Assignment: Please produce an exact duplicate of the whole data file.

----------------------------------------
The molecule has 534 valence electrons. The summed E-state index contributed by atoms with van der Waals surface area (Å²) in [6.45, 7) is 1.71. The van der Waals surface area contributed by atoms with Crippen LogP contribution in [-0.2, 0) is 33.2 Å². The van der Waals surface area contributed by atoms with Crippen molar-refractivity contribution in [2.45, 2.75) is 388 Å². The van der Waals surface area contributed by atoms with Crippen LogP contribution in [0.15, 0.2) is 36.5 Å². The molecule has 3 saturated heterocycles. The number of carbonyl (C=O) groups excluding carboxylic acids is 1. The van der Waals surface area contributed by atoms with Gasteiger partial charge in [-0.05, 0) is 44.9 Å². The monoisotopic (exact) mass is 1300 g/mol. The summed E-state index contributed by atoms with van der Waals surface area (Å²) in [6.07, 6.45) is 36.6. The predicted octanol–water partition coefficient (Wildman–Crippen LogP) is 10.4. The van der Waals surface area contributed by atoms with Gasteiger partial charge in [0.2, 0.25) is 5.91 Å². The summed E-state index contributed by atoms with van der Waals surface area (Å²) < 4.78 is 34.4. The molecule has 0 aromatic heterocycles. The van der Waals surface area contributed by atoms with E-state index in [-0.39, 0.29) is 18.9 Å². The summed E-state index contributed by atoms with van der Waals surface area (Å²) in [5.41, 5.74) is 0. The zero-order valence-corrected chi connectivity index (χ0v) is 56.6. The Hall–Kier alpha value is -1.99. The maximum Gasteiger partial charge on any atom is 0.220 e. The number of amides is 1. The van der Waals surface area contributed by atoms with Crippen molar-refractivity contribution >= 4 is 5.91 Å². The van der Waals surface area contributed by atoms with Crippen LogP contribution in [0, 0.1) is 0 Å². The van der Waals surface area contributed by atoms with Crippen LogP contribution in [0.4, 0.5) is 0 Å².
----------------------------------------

The molecule has 534 valence electrons. The summed E-state index contributed by atoms with van der Waals surface area (Å²) in [6.45, 7) is 1.71. The van der Waals surface area contributed by atoms with Crippen LogP contribution in [-0.2, 0) is 33.2 Å². The van der Waals surface area contributed by atoms with Crippen molar-refractivity contribution in [2.45, 2.75) is 388 Å². The van der Waals surface area contributed by atoms with Crippen LogP contribution in [0.15, 0.2) is 36.5 Å². The molecule has 3 saturated heterocycles. The number of carbonyl (C=O) groups excluding carboxylic acids is 1. The van der Waals surface area contributed by atoms with Gasteiger partial charge in [-0.05, 0) is 44.9 Å². The monoisotopic (exact) mass is 1300 g/mol. The summed E-state index contributed by atoms with van der Waals surface area (Å²) in [6.07, 6.45) is 36.6. The predicted octanol–water partition coefficient (Wildman–Crippen LogP) is 10.4. The van der Waals surface area contributed by atoms with Gasteiger partial charge in [0.2, 0.25) is 5.91 Å². The summed E-state index contributed by atoms with van der Waals surface area (Å²) < 4.78 is 34.4. The molecule has 0 aromatic heterocycles. The van der Waals surface area contributed by atoms with E-state index in [-0.39, 0.29) is 18.9 Å². The summed E-state index contributed by atoms with van der Waals surface area (Å²) in [5.41, 5.74) is 0. The zero-order valence-corrected chi connectivity index (χ0v) is 56.6. The Hall–Kier alpha value is -1.99. The maximum Gasteiger partial charge on any atom is 0.220 e. The number of amides is 1. The van der Waals surface area contributed by atoms with Crippen molar-refractivity contribution >= 4 is 5.91 Å². The van der Waals surface area contributed by atoms with Crippen LogP contribution in [0, 0.1) is 0 Å². The van der Waals surface area contributed by atoms with Crippen LogP contribution in [0.4, 0.5) is 0 Å².